Making gold of our lives: the role of metaphor in describing the experience of change at midlife
Horton, Scott Landham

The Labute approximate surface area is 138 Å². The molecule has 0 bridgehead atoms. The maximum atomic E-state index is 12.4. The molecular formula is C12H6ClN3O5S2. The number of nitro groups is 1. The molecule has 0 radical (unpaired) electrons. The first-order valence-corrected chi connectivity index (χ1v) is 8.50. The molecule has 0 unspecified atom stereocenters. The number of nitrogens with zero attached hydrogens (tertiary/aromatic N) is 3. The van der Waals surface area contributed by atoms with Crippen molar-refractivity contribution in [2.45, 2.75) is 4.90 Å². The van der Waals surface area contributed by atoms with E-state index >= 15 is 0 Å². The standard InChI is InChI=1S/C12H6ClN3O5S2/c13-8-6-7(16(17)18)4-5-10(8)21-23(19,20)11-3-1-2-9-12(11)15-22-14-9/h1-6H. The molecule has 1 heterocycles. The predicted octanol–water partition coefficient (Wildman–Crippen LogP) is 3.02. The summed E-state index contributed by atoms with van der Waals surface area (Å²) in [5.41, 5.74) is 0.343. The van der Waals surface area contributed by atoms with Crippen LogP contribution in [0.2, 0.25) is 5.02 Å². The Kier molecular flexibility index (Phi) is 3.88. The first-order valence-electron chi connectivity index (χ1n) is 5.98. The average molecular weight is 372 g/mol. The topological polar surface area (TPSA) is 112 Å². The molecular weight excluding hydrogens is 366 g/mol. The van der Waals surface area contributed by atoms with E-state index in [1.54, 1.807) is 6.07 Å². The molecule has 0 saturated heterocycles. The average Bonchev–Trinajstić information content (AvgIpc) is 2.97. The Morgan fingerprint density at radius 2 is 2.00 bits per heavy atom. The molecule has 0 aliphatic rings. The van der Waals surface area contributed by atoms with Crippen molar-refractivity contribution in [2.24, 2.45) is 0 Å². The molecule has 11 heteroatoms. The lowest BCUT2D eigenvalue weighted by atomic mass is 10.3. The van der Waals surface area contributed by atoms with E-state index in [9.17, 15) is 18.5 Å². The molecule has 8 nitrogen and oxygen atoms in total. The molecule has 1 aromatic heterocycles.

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In a qualitative case study, new or returning midlife university students were interviewed and asked to discuss the changes they were undergoing, change being indicated by their attending school at this point in their lives. Five resulting portraits (Lawrence-Lightfoot and Davis, 1997) were created, based on and organized around the metaphors the respondents were asked to provide that described their experience of making midlife changes. The metaphors invoked were: a journey home, a personal rebellion against colonization, collection and accumulation, stage productions, and alchemy and metamorphosis. The portraits indicate that the participants' metaphoric conceptions, called deep, key, or root metaphors, are deeply imbedded in their lives, past and current, and as such identify life themes. The metaphors also dramatically illustrate that a supposedly common activity may not be common at all. Further, given the richness of the metaphor use, the study demonstrates the desirability of listening carefully to and even expressly soliciting metaphoric usage, if we are to more fully understand people's inner realities. Finally, the portraits indicate that even from within widely divergent metaphoric conceptualizations, the respondents all find midlife to be an active, positive, and hopeful period of life. In contrast to popular portrayal and lingering developmental attitudes, for them midlife is decidedly neither crisis nor dull plateau.
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